Signup date: 03 Jun 2006 at 5:50pm
Last login: 22 Dec 2016 at 8:41am
Post count: 3392
If your mother is in her final year of the phd, she should (at many universities) be paying reduced fees because it is her "writng-up" year i..e minimal supervision etc. At my university (large northern redbrick) the fees for the writing up year (i..e fourth year full time) are much reduced i.e. £250 as opposed to £3,700 for the normal rates. The nominal fee covers library usage etc. You should fef make sure you mum is paying for completion rather than the full rates.... even if she didn't get a waiver for that, a smaller amount is perhaps possible to pay?
======= Date Modified 25 Oct 2010 21:42:59 =======
I would take the job, absolutely. I recently finished a PhD and have found that the title Dr in no way substitutes for work experience. And actually the joy of signing "dr" was virtually non-existent and transient. The world did not change.
I have a temporary lectureship which obv. has a doctorate as a pre-requisite. But once that is over in the spring, I am out on a limb with a PhD that is not valued in the workplace.
Take the job. Then if after having a salary and work experience you feel like the PhD in 2 years time, do it. I often look at the PhD and the papers I wrote, and yes there was a degree of fufilment beyond a £, but with realism I am 27 now with very little chance of getting a stable job. The PhD could have waited and I should have spent my early 20s getting work experience, not 2 graduate degrees.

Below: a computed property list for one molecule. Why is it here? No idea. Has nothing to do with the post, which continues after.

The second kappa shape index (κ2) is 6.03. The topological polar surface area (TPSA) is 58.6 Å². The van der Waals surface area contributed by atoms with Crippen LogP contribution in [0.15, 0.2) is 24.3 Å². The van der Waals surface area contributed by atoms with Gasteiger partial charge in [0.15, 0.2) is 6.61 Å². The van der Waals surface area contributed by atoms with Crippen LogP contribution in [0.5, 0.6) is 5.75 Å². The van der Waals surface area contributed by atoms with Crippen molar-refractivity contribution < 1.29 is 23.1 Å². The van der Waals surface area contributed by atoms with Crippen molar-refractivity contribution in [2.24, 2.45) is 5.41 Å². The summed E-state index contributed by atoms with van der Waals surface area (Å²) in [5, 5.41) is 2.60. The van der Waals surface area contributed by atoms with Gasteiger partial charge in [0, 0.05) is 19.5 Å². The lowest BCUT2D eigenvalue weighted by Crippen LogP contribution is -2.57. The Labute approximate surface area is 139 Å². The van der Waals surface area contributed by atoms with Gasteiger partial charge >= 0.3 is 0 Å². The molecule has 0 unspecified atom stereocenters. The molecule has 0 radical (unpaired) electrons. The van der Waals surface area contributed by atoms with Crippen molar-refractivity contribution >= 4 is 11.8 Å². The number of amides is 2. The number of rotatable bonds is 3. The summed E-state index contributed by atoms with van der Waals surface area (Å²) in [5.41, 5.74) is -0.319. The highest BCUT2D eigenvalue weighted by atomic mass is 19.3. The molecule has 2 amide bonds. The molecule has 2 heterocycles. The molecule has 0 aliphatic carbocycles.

I can't imagine not having the degrees now - but if I coud choose again, I would choose the job.
======= Date Modified 19 Oct 2010 20:39:58 =======
I lived with two scientists for a year. They were lovely but spent most of their time in the lab (final years) and were not familiar with the vaccum cleaner or dishcloth in that period. In defeat I just got used to it. I hoovered about once a month and made sure that it wasn't filthy. But the flat was never tidy.
Apart from the fees mess I am also very worried about teachers training for lecturers. a) I don't know how an earth I could do another period of training after my phd to secure employment b) i don't think teachers training is neccesary or appropriate for university level teaching. Sure, we have all had a few dodgy lecturers - but extra qualifications on top of already onerous research, admin, and teaching work is ridiculous! More ad-hoc teaching reviews as part of good practice with relevant workshops would be better solution. Of course it is all about spoon-feeding the student customer and also creating extra revenue for teachers training. Indeed, who will pay for this? I certainly cannot afford any more. I'm so sick and tired of it all (government).
I reccomend that you seek medical help as soon as possible. Perhaps your university has a counselling service or somebody you can talk to? Or you will need to see a medical practitioner.
My ex-boyfriend had (or has still, I don't know) depression and got angry too with his phd and life in general. I would encourage you to seek help both for yourself and (by extension) to help your husband.
On a positive note you say you have done your experiments and what remains is to write. This is a good position. See help to gain control of the depression and it might make work more bearable or seem achievable.
3 weeks is not a long time and there is not a lot you can do to subtaintially change the thesis at this stage. So focus on making sure your references are correct and taut. Then focus on intro and conclusion. I had to take this approach and it worked.
Take care of yourself, Regular breaks, but not too many, and no deleting of material to change it. Saying that, I did delete half a cjhapter the night before submission and didn't replace it. It worked better that way. In general stick with what you have - deleting only the dire and not the "hmmm couldbe better". Good luck.
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